Staying healthy in Indonesia isn’t always easy. Here are a few general tips, but before you go check the recommended Vaccinations at the Travellers Medical & Vaccination Centre (TMVC) website www.traveldoctor.com.au 

Water

Never, ever, drink tap water. It must be boiled or purified first. Bottled drinking water is available in most towns. You should even brush your teeth with bottled water. Because it’s so hot, you’ll perspire all day and all night, so you need to be constantly aware of preventing dehydration. Don’t wait till you feel thirsty, because some doctors say thirst is a sign damage has already been done. Everywhere you go, always carry a bottle of water to sip continually. Drink up especially before and after surfing. Do not swim in fresh water rivers as they may carry intestinal worms or bacteria quite similar to cholera. If you fall into a creek, don’t swallow. 

Accidents

The biggest danger in Indonesia is the traffic. Of the 1.2 Million Australians who visit Indonesia each year, around 60,000 end up needing some kind of Hospital medical care, mostly because of motorbike accidents. If you have an accident, call Bali International Medical Centre in Kuta (BIMC phone 761 263) which has excellent modern medical facilities. If you need to go to the public hospital, don’t freak out, you just need to remember to be well insured and pay in advance to get the best possible private patient treatment. Whatever you do, do not stay in the crowded public ward trying to save money. That’s inviting disaster!

The Food

Most tourist area restaurants serve good healthy food. However, in remote areas just remember “boil it, cook it, peel it - or forget it!”  Avoid salads as raw vegetables might be washed in unboiled water. Avoid meat from roadside foodcarts. Avoid food left out in unrefrigerated display cases (especially pizza). Don’t chance raw fish or raw eggs. Most people really get “Bali Belly” because they forget to wash their hands before eating, drink too many fruit juices, eat too much chilli, or don’t drink enough water. Wash your Hands more often than usual, and always before eating.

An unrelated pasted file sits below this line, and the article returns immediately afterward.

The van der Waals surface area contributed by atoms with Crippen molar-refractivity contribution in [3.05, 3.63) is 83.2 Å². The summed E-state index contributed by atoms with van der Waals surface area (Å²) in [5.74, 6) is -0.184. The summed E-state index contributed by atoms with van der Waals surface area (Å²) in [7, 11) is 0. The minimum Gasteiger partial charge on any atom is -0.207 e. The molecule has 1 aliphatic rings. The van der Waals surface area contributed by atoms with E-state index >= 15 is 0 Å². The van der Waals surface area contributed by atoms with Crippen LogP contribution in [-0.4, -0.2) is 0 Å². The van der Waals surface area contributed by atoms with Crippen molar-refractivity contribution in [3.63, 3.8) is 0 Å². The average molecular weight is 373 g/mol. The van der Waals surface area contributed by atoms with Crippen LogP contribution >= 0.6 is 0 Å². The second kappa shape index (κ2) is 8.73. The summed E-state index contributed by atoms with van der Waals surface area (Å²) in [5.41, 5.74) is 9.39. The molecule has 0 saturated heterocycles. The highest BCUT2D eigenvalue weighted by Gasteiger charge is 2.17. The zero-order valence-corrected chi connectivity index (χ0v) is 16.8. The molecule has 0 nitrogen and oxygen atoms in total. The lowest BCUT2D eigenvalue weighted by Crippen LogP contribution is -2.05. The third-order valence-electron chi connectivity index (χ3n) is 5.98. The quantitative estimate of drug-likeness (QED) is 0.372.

Vaccinations

We recommend you get an online Travel Health Report from www.traveldoctor.com.au for the latest recommended  Vaccinations, but as a minimum get shots for Tetanus, Hepatitis, Typhoid, Polio. Some animals in Indonesia carry the deadly rabies disease, so keep away from monkeys and especially from mangey dogs. If bitten, don’t panic, just wash in soap and water and then see a doctor for a rabies test. STDs are far too common in Bali’s sex workers now. There is still no cure for AIDS, so always use a condom. Bring plenty from home as the local ones tend to break. 

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Indo Surf & Lingo Checklist

OK! So you're amped up, ready to go right now eh? But there's still lots of planning to do before you can enjoy paddling out into your first surf in Indonesia.

The Book has a handy Checklist of some of the things you'll need to think about before you're ready to board your airplane. It's by no means a complete list, but it's a good start. 

One of the best things you can take along with you on your first overseas surf trip is A Good Attitude...

The #1 Surf Explorer's Guidebook to Indonesia.
Over 100,000 copies sold ~ "The Indo Surfer's Bible"
New 25th Anniversary Edition has ALL YOU NEED to score big in Indo!

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